Pilbara Minerals (ASX:PLS) boss Ken Brinsden says analysts underestimate just how tight the lithium market is, and carmakers will struggle to find the lithium needed to fill EV orders as demand booms.

His comments suggest further price rises could be on the cards for the key battery metal.

PLS banked record operating cash flows from the miner’s Pilgangoora operations in the December quarter. It promises record high spodumene lithium concentrate prices of US$2600-3000/t in the upcoming March quarter.

Brinsden said on a conference call today that electric vehicle manufacturers did not do enough during the industry’s down period between 2018 and 2020 to support supply for the current explosion of EV demand.

“I don’t want to be trite but carmakers have been asleep at the wheel,” he said.

“They haven’t been paying enough attention to the supply base in battery raw materials in the last five years.

“And it’s coming back to haunt them because insufficient incentive was placed in the market when it was really required especially in that period 3-5 years ago to get to where we needed to be today.”

Brinsden said end users of lithium products had not sent enough capital to miners and failed to provide definitive offtake agreements when they needed to provide confidence to the industry.

That has created a dearth of new supply Brinsden said “now will take some years” to sort out.


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To the winners go the spoils

Higher prices were somewhat offset by the impact of WA’s well documented labour shortages with PLS’ spodumene shipments falling from 91,549dmt in September to 78,679dmt.

Production of 83,476dmt was slightly below its 85,000-95,000dmt guidance range, which came after plant commissioning delays saw PLS reduce its FY22 production guidance by 60,000t from 460,000-510,000t to 400,000-450,000t last month.

But PLS banked $115.5 million in operating cash flow in the three months to December 31, pumping its bank balance up from $137.3m to $245m.

Average prices were in the range of US$1750-1800/dmt, with a record US$2350/dmt being paid for a parcel sold through its online Battery Material Exchange platform in October.

That should be blown out of the water by contract prices in early 2022 based on PLS’ forecasts.

Brinsden said spodumene is “not iron ore”, saying the market is so tight that chemical conversion plants in China, Japan and Korea with contractual obligations to supply battery and EV makers will pay “anything” to get their hands on the good stuff.

Price monitor Platts has seen lithium carbonate changing hands in the past week for as much as 386,000RMB/t, the equivalent of US$60,600/t.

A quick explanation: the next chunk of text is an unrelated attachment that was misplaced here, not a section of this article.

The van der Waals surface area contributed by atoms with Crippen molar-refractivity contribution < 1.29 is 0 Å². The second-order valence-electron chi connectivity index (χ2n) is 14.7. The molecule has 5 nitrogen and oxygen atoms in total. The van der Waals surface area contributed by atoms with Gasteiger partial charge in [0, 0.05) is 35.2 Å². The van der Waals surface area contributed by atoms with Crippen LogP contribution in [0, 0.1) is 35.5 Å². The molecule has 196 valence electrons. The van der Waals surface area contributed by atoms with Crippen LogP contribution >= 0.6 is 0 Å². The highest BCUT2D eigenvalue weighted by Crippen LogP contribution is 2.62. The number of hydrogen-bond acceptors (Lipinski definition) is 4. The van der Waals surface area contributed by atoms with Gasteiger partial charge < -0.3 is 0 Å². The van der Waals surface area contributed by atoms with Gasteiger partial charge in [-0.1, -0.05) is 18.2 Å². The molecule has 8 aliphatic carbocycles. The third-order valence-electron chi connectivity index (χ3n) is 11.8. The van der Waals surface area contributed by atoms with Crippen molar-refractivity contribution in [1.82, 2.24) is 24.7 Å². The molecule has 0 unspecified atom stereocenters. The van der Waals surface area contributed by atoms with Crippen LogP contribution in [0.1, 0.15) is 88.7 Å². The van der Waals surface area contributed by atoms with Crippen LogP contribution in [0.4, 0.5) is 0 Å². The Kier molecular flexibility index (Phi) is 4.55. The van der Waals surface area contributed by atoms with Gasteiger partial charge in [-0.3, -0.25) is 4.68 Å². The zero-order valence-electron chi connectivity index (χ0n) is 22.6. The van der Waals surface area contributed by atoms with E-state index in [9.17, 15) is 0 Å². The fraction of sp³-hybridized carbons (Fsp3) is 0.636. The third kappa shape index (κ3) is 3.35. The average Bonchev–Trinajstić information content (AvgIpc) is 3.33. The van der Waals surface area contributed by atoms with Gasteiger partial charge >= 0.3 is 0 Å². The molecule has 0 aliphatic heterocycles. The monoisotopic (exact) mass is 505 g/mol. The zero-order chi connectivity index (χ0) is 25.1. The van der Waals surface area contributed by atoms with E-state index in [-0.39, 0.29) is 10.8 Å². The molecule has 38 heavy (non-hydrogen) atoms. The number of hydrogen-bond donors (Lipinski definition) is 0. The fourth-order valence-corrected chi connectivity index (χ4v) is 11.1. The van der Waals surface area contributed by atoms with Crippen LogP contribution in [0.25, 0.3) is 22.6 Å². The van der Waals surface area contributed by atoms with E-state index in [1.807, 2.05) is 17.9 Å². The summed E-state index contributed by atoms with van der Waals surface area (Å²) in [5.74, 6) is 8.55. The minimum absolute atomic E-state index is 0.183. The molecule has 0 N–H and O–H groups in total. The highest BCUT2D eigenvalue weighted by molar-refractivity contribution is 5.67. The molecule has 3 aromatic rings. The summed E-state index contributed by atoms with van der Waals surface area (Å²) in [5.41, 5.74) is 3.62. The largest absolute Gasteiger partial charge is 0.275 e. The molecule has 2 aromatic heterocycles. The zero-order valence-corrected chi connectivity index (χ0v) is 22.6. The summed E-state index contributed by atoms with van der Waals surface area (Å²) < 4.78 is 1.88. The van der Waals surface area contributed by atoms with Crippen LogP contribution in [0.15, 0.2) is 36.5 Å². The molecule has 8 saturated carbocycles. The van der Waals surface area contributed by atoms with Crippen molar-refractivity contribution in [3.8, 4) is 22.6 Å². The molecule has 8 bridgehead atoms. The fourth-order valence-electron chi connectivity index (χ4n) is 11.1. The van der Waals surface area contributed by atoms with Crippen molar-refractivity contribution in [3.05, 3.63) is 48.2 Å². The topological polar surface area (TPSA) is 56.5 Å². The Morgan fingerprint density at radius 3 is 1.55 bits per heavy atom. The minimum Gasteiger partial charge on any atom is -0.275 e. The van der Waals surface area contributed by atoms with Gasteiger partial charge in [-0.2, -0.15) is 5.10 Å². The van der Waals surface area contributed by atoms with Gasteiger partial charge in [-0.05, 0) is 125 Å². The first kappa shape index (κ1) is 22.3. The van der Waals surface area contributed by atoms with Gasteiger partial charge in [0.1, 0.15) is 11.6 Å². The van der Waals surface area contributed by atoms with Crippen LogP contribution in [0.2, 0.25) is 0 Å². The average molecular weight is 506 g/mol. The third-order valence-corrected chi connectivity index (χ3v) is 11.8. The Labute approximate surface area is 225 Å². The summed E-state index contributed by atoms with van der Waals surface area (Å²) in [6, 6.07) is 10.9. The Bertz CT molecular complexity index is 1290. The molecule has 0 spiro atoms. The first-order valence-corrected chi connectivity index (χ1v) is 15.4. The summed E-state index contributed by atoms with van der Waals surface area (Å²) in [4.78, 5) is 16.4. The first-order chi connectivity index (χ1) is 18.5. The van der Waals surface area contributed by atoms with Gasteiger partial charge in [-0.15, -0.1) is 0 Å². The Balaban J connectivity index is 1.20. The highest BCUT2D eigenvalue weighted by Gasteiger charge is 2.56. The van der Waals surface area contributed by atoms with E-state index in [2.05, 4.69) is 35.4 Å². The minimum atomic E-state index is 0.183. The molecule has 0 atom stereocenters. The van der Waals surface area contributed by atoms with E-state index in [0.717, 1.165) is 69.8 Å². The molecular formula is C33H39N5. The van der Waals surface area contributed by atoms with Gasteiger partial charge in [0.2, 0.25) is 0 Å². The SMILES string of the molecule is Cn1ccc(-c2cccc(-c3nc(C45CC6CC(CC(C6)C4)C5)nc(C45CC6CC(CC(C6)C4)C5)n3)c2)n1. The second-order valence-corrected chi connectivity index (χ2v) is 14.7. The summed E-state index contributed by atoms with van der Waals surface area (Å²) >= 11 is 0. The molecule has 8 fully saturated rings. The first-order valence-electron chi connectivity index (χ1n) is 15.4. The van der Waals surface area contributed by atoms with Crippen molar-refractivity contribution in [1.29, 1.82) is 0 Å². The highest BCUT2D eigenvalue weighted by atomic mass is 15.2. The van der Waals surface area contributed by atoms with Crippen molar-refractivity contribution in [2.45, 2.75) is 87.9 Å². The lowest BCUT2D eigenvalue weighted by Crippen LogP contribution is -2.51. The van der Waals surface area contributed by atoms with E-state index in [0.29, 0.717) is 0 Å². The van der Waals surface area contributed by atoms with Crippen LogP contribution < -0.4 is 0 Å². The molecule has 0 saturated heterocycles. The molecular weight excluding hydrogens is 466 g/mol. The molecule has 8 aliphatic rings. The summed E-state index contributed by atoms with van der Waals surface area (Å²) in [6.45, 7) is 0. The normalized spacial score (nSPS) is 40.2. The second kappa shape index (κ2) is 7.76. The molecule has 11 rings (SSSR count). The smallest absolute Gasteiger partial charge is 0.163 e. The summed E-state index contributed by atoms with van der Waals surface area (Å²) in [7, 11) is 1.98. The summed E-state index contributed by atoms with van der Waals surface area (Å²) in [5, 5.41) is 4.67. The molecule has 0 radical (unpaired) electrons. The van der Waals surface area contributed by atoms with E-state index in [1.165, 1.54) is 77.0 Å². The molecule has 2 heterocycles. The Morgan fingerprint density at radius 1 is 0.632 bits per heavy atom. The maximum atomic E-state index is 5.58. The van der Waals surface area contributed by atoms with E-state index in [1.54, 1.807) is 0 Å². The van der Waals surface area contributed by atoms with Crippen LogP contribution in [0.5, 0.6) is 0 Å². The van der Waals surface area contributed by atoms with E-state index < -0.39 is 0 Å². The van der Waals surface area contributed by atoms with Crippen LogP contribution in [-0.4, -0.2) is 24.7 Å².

“What it means is if a chemical converter is receiving US$60,000 or over US$60,000/t for their battery grade carbonate … they have approximately US$50,000 left to spend on their raw materials of which spodumene is obviously a major component,” Brinsden said.

“The chemical conversion industry can afford to pay a lot more for spodumene and my view is they likely will.”

Good news for lithium miners, especially given Brinsden, who noted PLS’ own challenges ramping up production as it expands its Pilgangoora plant and restarts the Ngungaju project next door formerly operated by Altura Minerals, said supply will be harder to increase than analysts think.

“Bringing on spodumene supply and lithium units globally is challenging,” he said.

“Especially when you think about the combination of volume, volume growth and quality and each of those are going to be overestimated in our view.

“In which case markets will continue to be tight for quite some time.”


Wait continues for commercial production from IGO-Tianqi

Also reporting a big increase in prices is relatively new lithium market entrant IGO (ASX:IGO), which says prices will rise threefold for concentrate from the Greenbushes mine from US$590/t to US$1770/t in the second half of FY22.

IGO and its Chinese partner Tianqi, however, continue to wait for the official start up of Australia’s first lithium hydroxide conversion facility in Kwinana.

The JV is set to deliver first battery grade production of lithium hydroxide this quarter after completing the construction of the first 24,000tpa train last year but won’t hit commercial production before June 30.

A FID on the recommencement of the plant’s train 2 development is expected later this year.

IGO’s net profits jumped 36% to $52.3M in the December quarter with sales revenues of $188 million broadly in line with September ($189m), largely driven by lower than expected costs and strong production figures from the Nova nickel mine, which sent EBITDA up 19% to $123m.

Meanwhile, IGO boss Peter Bradford played a dead bat to questions from analysts after releasing the miner’s quarterly results about whether it could be outmanoeuvred in its bid to takeover nickel rival Western Areas (ASX:WSA).

IGO secured a $1.1 billion, $3.36 a share cash deal via a friendly scheme of arrangement with the WSA board last year. The deal would extend the life of IGO’s nickel operations with its Nova mine running low on reserves.

But iron ore magnate Andrew Forrest has picked up a 9% stake through his private company Wyloo Metals after buying over $30 million worth of shares above the offer price, raising the prospect he could block or make a bid of his own after beating BHP (ASX:BHP) in a bidding war over Canada’s Noront Resources last year.

“The only bid is from IGO, it’s our understanding that no other parties have done due diligence and therefore we’re working together with Western Areas going full steam towards progressing the scheme booklet,” Bradford said.



IGO share price today: